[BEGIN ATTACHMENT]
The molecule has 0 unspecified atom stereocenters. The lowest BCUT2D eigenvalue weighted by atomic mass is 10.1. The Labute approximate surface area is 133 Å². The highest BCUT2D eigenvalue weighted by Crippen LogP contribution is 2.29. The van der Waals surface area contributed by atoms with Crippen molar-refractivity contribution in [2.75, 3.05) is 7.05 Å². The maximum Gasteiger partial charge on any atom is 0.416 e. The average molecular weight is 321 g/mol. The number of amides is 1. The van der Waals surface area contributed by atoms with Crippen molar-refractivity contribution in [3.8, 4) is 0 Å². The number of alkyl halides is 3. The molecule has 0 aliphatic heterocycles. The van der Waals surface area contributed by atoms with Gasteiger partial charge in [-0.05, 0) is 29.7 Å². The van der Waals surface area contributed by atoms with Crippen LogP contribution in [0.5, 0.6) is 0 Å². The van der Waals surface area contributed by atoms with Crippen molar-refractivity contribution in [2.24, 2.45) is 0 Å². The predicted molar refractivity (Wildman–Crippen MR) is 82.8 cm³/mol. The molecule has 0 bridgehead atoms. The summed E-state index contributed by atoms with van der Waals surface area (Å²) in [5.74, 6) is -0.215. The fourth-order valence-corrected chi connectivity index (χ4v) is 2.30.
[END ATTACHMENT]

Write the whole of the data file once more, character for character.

The molecule has 0 unspecified atom stereocenters. The lowest BCUT2D eigenvalue weighted by atomic mass is 10.1. The Labute approximate surface area is 133 Å². The highest BCUT2D eigenvalue weighted by Crippen LogP contribution is 2.29. The van der Waals surface area contributed by atoms with Crippen molar-refractivity contribution in [2.75, 3.05) is 7.05 Å². The maximum Gasteiger partial charge on any atom is 0.416 e. The average molecular weight is 321 g/mol. The number of amides is 1. The van der Waals surface area contributed by atoms with Crippen molar-refractivity contribution in [3.8, 4) is 0 Å². The number of alkyl halides is 3. The molecule has 0 aliphatic heterocycles. The van der Waals surface area contributed by atoms with Gasteiger partial charge in [-0.05, 0) is 29.7 Å². The van der Waals surface area contributed by atoms with Crippen LogP contribution in [0.5, 0.6) is 0 Å². The van der Waals surface area contributed by atoms with Crippen molar-refractivity contribution in [2.24, 2.45) is 0 Å². The predicted molar refractivity (Wildman–Crippen MR) is 82.8 cm³/mol. The molecule has 0 bridgehead atoms. The summed E-state index contributed by atoms with van der Waals surface area (Å²) in [5.74, 6) is -0.215. The fourth-order valence-corrected chi connectivity index (χ4v) is 2.30.